Neil Dalchau, Matthew Smith, Samuel Martin, James R Brown, Stephen Emmott, and Andrew Phillips
Abstract The rational design of synthetic cell populations with prescribed behaviours is a long-standing goal of synthetic biology, with the potential to greatly accelerate the development of biotechnological applications in areas ranging from medical research to energy production. Achieving this goal requires well-characterised components, modular implementation strategies, simulation across temporal and spatial scales, and automatic compilation of high-level designs to low-level genetic parts that function reliably inside cells. Many of these steps are incomplete or only partially understood, and methods for integrating them within a common design framework have yet to be developed. Here we address these challenges by developing a prototype framework for designing synthetic cells with prescribed population dynamics. We extend the GEC language, originally developed for programming intra-cellular dynamics, with cell population factors such as cell growth, division and dormancy, together with spatio-temporal simulation methods. As a case study, we use our framework to design synthetic cells with predator-prey interactions that, when simulated, produce complex spatiotemporal behaviours such as travelling waves and spatiotemporal chaos. Analysis of our design reveals that environmental factors such as density-dependent dormancy and reduced extracellular space destabilise the population dynamics and increase the range of genetic variants for which complex spatiotemporal behaviours are possible. Our findings highlight the importance of considering such factors during the design process. We then use our analysis of population dynamics to inform the selection of genetic parts, which could be used to obtain the desired spatiotemporal behaviours. By identifying, integrating and automating key stages of the design process, we provide a computational framework for designing synthetic systems that could be tested in future laboratory studies. We then use our analysis of population dynamics to inform the selection of genetic parts, which could be used to obtain the desired spatiotemporal behaviours. By identifying, integrating and automating key stages of the design process, we provide a computational framework for designing synthetic systems that could be tested in future laboratory studies.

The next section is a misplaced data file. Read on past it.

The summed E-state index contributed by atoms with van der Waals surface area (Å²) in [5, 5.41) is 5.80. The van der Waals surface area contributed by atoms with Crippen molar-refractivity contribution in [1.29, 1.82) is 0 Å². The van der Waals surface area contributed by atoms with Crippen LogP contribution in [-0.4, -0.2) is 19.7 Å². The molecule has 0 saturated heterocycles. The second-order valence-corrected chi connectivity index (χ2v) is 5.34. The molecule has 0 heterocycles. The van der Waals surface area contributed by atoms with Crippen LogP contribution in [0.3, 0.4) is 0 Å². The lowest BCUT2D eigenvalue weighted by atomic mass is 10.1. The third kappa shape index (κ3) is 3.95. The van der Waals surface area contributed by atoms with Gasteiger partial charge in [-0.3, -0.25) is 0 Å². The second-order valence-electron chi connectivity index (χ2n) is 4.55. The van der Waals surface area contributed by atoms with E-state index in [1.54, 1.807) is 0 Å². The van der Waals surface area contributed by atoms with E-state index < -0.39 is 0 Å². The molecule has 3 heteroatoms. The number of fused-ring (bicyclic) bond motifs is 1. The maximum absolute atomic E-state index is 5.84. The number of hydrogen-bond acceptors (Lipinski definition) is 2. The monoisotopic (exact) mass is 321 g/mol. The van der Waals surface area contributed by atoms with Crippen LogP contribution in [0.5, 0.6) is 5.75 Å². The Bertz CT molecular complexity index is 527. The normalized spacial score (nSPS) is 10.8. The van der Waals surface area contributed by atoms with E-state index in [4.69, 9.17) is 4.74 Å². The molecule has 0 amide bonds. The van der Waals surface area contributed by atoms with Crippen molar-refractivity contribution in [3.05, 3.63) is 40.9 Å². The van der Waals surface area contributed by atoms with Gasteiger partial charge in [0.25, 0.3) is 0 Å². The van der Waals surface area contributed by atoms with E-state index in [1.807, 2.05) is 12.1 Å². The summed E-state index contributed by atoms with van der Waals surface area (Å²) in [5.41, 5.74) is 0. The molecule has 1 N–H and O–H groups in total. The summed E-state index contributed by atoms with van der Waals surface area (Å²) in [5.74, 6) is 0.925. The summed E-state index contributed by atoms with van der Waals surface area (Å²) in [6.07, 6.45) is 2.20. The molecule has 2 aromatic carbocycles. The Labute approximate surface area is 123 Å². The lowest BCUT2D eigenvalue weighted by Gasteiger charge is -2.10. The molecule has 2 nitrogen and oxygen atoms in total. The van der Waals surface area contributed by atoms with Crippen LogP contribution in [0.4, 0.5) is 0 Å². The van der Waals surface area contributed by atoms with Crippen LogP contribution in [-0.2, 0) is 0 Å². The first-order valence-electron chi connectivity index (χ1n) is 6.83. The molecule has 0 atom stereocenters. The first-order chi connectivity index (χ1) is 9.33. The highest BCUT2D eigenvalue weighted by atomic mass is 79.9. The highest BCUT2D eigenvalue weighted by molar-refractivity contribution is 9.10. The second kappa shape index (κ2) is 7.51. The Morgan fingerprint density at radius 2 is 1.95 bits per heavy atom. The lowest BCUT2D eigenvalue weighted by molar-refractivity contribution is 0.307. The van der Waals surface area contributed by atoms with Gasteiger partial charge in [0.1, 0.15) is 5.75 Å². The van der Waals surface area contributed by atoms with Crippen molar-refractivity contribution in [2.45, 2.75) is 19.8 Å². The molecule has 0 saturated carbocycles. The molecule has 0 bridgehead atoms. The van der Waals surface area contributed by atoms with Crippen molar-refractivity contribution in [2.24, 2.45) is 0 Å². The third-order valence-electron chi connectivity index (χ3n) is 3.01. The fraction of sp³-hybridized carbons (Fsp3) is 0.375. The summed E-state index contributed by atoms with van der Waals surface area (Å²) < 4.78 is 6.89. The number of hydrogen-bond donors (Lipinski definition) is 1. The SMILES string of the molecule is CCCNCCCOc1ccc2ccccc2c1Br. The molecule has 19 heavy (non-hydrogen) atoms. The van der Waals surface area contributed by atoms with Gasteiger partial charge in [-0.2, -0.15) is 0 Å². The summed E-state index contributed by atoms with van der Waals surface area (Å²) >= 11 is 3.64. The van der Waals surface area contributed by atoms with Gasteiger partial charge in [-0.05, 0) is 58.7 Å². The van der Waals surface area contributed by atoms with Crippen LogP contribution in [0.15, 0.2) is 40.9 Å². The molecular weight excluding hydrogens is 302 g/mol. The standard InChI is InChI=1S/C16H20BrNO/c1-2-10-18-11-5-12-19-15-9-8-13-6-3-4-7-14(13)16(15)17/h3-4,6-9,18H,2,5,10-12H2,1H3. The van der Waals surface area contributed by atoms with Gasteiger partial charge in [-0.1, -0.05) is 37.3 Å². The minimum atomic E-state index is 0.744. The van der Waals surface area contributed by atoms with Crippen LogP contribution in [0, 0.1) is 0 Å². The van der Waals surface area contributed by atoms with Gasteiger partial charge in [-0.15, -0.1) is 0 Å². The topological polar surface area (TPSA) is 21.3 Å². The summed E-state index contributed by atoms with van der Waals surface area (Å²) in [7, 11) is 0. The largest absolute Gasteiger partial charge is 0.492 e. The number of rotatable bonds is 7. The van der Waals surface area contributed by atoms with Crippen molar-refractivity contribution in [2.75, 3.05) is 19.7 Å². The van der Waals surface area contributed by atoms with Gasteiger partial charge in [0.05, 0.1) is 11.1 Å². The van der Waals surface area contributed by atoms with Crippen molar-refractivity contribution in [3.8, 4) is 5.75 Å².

|Published in||Journal of the Royal Society Interface|
|Publisher||The Royal Society|